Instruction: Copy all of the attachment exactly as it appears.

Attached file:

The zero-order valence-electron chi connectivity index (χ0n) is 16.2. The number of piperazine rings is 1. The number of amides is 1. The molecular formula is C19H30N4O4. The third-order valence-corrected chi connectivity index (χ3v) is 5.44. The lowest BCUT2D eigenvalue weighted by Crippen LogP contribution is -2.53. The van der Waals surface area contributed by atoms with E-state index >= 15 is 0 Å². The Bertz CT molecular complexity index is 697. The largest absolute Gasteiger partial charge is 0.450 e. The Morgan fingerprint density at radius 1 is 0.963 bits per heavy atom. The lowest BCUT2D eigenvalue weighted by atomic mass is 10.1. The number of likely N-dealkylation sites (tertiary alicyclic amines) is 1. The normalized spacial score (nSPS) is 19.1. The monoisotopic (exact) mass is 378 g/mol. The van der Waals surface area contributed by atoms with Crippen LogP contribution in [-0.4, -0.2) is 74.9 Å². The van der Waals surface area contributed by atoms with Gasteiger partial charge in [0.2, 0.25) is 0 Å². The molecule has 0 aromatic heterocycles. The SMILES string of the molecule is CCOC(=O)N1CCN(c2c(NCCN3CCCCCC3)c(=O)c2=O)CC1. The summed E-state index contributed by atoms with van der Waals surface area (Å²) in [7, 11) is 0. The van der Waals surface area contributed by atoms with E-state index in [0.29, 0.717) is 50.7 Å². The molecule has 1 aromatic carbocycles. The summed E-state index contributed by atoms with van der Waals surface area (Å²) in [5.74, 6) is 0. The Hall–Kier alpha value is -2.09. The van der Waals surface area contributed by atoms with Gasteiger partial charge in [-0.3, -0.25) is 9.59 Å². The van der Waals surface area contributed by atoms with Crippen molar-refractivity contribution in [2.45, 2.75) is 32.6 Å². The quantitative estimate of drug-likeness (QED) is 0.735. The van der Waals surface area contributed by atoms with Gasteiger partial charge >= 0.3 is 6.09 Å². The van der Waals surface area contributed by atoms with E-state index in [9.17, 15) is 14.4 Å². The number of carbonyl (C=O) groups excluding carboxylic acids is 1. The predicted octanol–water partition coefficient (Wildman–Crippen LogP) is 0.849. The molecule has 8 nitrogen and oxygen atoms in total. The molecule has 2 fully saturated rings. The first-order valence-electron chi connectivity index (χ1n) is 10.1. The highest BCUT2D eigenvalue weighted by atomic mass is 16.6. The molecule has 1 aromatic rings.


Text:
The zero-order valence-electron chi connectivity index (χ0n) is 16.2. The number of piperazine rings is 1. The number of amides is 1. The molecular formula is C19H30N4O4. The third-order valence-corrected chi connectivity index (χ3v) is 5.44. The lowest BCUT2D eigenvalue weighted by Crippen LogP contribution is -2.53. The van der Waals surface area contributed by atoms with E-state index >= 15 is 0 Å². The Bertz CT molecular complexity index is 697. The largest absolute Gasteiger partial charge is 0.450 e. The Morgan fingerprint density at radius 1 is 0.963 bits per heavy atom. The lowest BCUT2D eigenvalue weighted by atomic mass is 10.1. The number of likely N-dealkylation sites (tertiary alicyclic amines) is 1. The normalized spacial score (nSPS) is 19.1. The monoisotopic (exact) mass is 378 g/mol. The van der Waals surface area contributed by atoms with Crippen LogP contribution in [-0.4, -0.2) is 74.9 Å². The van der Waals surface area contributed by atoms with Gasteiger partial charge in [0.2, 0.25) is 0 Å². The molecule has 0 aromatic heterocycles. The SMILES string of the molecule is CCOC(=O)N1CCN(c2c(NCCN3CCCCCC3)c(=O)c2=O)CC1. The summed E-state index contributed by atoms with van der Waals surface area (Å²) in [7, 11) is 0. The van der Waals surface area contributed by atoms with E-state index in [0.29, 0.717) is 50.7 Å². The molecule has 1 aromatic carbocycles. The summed E-state index contributed by atoms with van der Waals surface area (Å²) in [5.74, 6) is 0. The Hall–Kier alpha value is -2.09. The van der Waals surface area contributed by atoms with Gasteiger partial charge in [-0.3, -0.25) is 9.59 Å². The van der Waals surface area contributed by atoms with Crippen molar-refractivity contribution in [2.45, 2.75) is 32.6 Å². The quantitative estimate of drug-likeness (QED) is 0.735. The van der Waals surface area contributed by atoms with Gasteiger partial charge >= 0.3 is 6.09 Å². The van der Waals surface area contributed by atoms with E-state index in [9.17, 15) is 14.4 Å². The number of carbonyl (C=O) groups excluding carboxylic acids is 1. The predicted octanol–water partition coefficient (Wildman–Crippen LogP) is 0.849. The molecule has 8 nitrogen and oxygen atoms in total. The molecule has 2 fully saturated rings. The first-order valence-electron chi connectivity index (χ1n) is 10.1. The highest BCUT2D eigenvalue weighted by atomic mass is 16.6. The molecule has 1 aromatic rings.